School of One Impact on Middle School Math Achievement

About School of One (SO1)

According to the U.S. Department of Education, math achievement in the U.S. lags behind that of other developed nations, with about two thirds of 8th graders scoring below proficiency on the National Assessment of Educational Progress (NAEP) exam—known as “The Nation’s Report Card.” Efforts to boost achievement are complicated by the wide range of prior math knowledge and skills that students bring to classrooms. In response to this dilemma, there is a broad push to use technology to build better tools for the systematic diagnosis of learning challenges, in order to help educators better meet individual students’ needs.

In the 2010-2011 academic year, three New York City middle schools began piloting School of One (SO1), a program that leverages data to individualize math instruction. SO1’s theory of action is based on the premise that students cannot learn grade-level content when they are missing precursor skills from earlier grades. Similarly, more advanced students should be able to move on to higher-level skills when they are ready. SO1 uses diagnostic assessments of each student’s math skills to create individualized instructional plans and group students by ability. Teachers and SO1 staff monitor students’ progress and adapt the learning plans to meet their evolving needs on a daily basis.

About Our Study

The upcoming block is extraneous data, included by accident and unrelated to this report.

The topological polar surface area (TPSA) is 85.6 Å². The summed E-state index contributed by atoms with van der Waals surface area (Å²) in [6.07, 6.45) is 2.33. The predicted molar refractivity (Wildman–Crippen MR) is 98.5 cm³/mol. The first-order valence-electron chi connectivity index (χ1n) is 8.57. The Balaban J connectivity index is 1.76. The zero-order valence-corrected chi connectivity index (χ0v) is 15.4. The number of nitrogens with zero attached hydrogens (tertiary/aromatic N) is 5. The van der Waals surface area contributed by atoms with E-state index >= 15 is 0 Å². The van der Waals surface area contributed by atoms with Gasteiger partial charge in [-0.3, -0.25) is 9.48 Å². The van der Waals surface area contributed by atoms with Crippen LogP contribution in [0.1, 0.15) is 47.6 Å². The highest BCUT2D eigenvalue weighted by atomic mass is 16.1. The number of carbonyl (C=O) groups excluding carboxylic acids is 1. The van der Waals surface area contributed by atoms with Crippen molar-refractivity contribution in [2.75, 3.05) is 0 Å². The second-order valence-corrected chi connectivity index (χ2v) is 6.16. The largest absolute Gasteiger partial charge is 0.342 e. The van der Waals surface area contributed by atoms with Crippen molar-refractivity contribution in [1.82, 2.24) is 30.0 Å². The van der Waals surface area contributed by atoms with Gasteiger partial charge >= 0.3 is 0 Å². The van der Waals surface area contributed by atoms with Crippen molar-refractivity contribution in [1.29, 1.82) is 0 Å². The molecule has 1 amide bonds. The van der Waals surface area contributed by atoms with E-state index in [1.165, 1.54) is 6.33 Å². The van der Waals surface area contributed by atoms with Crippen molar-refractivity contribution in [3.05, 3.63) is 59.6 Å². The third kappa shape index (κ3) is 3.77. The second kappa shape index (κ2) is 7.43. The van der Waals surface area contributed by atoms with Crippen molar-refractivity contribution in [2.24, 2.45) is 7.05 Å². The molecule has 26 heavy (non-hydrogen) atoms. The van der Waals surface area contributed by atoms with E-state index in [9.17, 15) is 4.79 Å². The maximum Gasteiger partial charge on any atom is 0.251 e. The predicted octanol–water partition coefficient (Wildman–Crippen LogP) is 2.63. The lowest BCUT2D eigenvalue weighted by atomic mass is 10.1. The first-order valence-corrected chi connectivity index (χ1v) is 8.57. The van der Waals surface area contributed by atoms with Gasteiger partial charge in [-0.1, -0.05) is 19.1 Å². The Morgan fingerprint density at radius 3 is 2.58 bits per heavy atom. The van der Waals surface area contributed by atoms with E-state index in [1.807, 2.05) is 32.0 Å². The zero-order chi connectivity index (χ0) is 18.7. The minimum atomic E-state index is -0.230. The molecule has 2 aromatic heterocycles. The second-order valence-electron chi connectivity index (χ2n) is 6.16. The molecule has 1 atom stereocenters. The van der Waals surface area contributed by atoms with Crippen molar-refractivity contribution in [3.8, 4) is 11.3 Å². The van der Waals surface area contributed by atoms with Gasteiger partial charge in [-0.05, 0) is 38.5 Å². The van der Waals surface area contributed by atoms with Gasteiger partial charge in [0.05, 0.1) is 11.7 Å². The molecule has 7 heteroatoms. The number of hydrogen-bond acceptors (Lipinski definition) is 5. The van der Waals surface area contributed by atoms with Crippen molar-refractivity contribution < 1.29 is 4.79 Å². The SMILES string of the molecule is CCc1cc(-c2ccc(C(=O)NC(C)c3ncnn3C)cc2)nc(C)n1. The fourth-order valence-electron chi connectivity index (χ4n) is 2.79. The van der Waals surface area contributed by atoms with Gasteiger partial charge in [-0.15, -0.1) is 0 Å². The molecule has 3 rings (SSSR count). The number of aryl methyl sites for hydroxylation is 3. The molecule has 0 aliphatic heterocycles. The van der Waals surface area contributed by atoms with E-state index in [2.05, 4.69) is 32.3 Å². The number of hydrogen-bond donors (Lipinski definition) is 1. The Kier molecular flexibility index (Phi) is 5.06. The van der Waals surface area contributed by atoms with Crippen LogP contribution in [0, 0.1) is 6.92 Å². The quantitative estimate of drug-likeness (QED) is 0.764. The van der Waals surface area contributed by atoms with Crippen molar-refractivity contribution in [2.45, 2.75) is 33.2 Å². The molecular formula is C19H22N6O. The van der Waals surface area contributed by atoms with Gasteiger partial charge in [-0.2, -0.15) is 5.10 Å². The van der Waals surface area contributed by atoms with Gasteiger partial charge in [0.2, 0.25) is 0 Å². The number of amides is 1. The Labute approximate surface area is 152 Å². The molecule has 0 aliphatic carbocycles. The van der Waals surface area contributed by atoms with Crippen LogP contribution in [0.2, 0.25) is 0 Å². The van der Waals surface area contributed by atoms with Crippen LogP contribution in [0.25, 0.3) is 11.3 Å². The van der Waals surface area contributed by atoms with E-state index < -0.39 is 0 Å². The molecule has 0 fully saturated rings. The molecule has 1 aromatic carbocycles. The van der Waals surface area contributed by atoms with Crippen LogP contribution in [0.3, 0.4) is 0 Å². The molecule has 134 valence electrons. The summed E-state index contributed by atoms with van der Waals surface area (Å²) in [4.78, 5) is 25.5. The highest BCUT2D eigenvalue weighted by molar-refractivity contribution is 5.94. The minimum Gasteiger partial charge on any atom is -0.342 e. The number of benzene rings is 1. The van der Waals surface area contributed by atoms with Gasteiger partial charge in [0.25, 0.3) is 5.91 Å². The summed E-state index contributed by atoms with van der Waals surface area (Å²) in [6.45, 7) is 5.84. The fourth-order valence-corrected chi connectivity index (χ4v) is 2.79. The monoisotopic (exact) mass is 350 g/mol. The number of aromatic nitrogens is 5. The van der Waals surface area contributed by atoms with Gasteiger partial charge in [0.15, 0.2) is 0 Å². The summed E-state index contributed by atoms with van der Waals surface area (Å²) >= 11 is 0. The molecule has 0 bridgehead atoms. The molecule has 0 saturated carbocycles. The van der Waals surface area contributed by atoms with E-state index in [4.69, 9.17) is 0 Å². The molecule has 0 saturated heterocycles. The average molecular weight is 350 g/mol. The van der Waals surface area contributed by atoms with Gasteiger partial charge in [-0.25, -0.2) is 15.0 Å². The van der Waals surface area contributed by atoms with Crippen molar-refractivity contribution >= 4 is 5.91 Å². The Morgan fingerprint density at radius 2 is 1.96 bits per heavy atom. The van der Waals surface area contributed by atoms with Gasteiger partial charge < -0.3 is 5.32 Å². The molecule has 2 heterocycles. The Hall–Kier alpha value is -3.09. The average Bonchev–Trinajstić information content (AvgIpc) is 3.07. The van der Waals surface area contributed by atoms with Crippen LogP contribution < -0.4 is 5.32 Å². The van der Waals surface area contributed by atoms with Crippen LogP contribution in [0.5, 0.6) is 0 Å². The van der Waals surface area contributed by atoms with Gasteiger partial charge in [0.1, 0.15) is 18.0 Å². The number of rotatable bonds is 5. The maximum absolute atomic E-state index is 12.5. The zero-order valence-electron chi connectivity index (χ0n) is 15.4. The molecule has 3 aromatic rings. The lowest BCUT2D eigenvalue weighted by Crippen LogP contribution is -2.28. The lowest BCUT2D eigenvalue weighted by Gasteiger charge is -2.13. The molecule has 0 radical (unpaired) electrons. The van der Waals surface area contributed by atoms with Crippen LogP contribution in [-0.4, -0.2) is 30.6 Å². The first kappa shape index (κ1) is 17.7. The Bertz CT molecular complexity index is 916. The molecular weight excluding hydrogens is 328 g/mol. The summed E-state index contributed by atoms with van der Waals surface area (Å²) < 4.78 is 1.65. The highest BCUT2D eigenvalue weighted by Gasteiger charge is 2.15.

The Research Alliance designed a quasi-experimental study to assess changes in students’ mathematics achievement in both SO1 and non-SO1 schools during its pilot year. Although the first year of school-wide implementation is too early to make definitive claims about the impact of SO1 on student achievement, the study aimed to inform the program’s ongoing development and implementation. We investigated the following questions:

  • What was the impact of the initial whole-school version of SO1 on students’ math achievement, as measured by the New York State math assessment?
  • Did the effects of SO1 on math achievement differ across subgroups of students?
  • Was exposure to more SO1 material, and/or mastery of SO1 skills, associated with improved math performance?

We found that School of One produced mixed results across schools and grade levels. Our findings, presented in our report, Assessing the Early Impact of School of One: Evidence from Three School-Wide Pilots, provided the SO1 leadership with critical information about the program’s initial school-wide implementation and capacity to improve mathematics achievement.

 

Supported through the Fund for Public Schools.